10 Influential World Leaders You’ve Probably Never Heard AboutSuggested by SMS
All hail…what’s that guy’s name? Well, you might not know him, but odds are he’s pretty important in his own country. Even the smallest nations are led by someone, and that person is usually a big deal.
The majority of people don’t know anything about other countries’ leaders, especially those that aren’t leading major world powers. In fact, some people can’t even identify their own leaders. A 2007 survey of Americans found that only 69 percent could identify the Vice President of the United States, the second in command. In comparison, only 36 percent of surveyed people could name the president of Russia. And Russia is a major player in world politics.
The following list is composed of world leaders who are extremely important for various reasons. Some have been in power for years. Others have made impressive accomplishments during their tenure. Some are more infamous for charges of corruption. And still more have made huge contributions to the world economy. Despite their deserving status—and despite the fact that many are leaders of big countries—most average people around the world have never heard of these heads of state. Depending on where you live, you might have been exposed to some more than others. Read through this list to get acquainted with 10 of world’s least known presidents, prime ministers, and reigning monarchs.
10. Pratibha Patil
Pratibha Patil is the 12th president of India and the first woman to fill that role. She’s been in her position since July of 2007 and is a member of the leftist Indian National Congress, or INC. Patil has been a leader in India for much of her life, having served on various national committees and in parliamentary positions before becoming Governor of Rajasthan in 2004. She also made history as the first female governor in the state.
If you haven’t heard of Patil, it’s probably because her role is largely ceremonial. Most of the executive power in India falls to the prime minister, so, for the most part, Patil isn’t the one making the big decisions for the nation. If you have heard of her, it probably was in the form of scrutiny rather than praise. While Patil has undeniably done some good things as a leader, like starting up multiple charitable organizations, she has also been associated with much controversy. Some of her pet projects have been connected with fraud, and one enterprise was found to be a drug trafficking ring, albeit after her disassociation with it. She has also been criticized for using government funds to favor her family. But despite these allegations, Patil has been extremely successful in politics. In fact, she has never lost an election.
9. Gurbanguly Mälikgulyýewiç Berdimuhamedow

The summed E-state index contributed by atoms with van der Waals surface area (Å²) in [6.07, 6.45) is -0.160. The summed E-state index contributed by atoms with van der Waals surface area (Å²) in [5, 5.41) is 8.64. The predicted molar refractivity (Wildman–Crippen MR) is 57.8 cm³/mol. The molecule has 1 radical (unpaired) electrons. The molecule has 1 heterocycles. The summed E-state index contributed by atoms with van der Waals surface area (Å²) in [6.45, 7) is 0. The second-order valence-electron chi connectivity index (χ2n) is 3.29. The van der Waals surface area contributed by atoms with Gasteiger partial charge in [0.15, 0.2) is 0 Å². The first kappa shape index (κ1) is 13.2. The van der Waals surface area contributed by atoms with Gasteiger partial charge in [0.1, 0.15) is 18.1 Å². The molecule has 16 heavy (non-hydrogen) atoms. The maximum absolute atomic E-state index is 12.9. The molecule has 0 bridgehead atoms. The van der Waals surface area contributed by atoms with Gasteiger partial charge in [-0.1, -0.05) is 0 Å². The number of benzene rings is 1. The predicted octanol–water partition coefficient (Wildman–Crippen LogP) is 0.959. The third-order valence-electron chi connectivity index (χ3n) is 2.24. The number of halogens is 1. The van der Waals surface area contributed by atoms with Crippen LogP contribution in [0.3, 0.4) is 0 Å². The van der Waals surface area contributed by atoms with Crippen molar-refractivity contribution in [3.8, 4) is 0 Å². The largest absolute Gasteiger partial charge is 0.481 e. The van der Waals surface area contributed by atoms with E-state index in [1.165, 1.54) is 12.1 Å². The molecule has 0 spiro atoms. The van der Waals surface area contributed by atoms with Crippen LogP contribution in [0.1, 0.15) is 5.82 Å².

As Turkmenistan’s second president, Gurbanguly Berdimunhamedow follows in the shoes of Saparnurat Niyazov, the leader who deemed himself president for life and was regarded as one of the world’s most totalitarian dictators by many outside media sources. Since his assumption of the office in late 2006, Berdimuhamedow has yet to prove himself as eccentric and corrupt as his predecessor, who renamed the months of the year after his family members. But his road to the presidency did raise charges of corruption. After Niyazov died suddenly, Berdimuhamedow was made his successor. The rules about presidential elections were then changed suddenly so he could formally run for the office, which he did, winning a reported 89 percent of the popular vote. Many international groups have called this election obviously rigged.
Berdimihamedow’s party, the Democratic Party of Turkmenistan, is the only political group in the nation. All opposition parties have been quashed over the years. With no competition, the odds are that Berdimihamedow will remain in power for years to come. And that might have been the plan. There have been rumors that Berdimuhamedow is Niyazov’s illegitimate son.
8. Michaëlle Jean
Bet you didn’t think Canada would make the list of countries with obscure leaders. But this next person isn’t someone who’s often talked about. Michaëlle Jean is a prominent leader in Canada, though she’s not well known by people outside the country. Canadian Prime Minister Stephen Harper is the political face of Canada for most people, and Jean plays an important ceremonial role as the countries’ 27th Governor General. She’s officially the representative of the British monarch in Canada, which is a Commonwealth country. But since Queen Elizabeth’s role in Canada is minor these days, Jeans position as Governor General is more for show as well.
Jean was nominated for her role by former Prime Minister Paul Martin, and she took office in 2005. She is the first Canadian governor general of Caribbean origin and the third woman in that role. Before her appointment, Jean worked as a journalist for a variety of Canadian television programs in both French and English. She has studied at universities all over the world and speaks five languages fluently.
7. Beatrix of the Netherlands
Did you know about the Netherlands’ queen? The Dutch monarchy is one of the oldest in Europe, but its members aren’t often in the press. Therefore, you may not be aware that Queen Beatrix is the current monarch of the Netherlands, having been in power since 1980. In fact, Beatrix’s foreign obscurity is protected by law; there is a special Dutch law that prohibits the press from quoting Beatrix in publications. It’s meant to keep the queen from slipping up with unplanned comments, but the law actually serves to keep a lot of what Beatrix says off the newsstand. The Dutch monarchy is something of a spectacle in Northern Europe, but Beatrix and her family aren’t well known outside the area.
Like most European monarchs, Beatrix’s role is more ceremonial than political. In the Dutch constitution, the queen is granted much political authority, but in practice, most of the government work is left to the Dutch parliament. But although Beatrix’s power is minimal, she is a very important figurehead in Europe and deserves to be known throughout the world.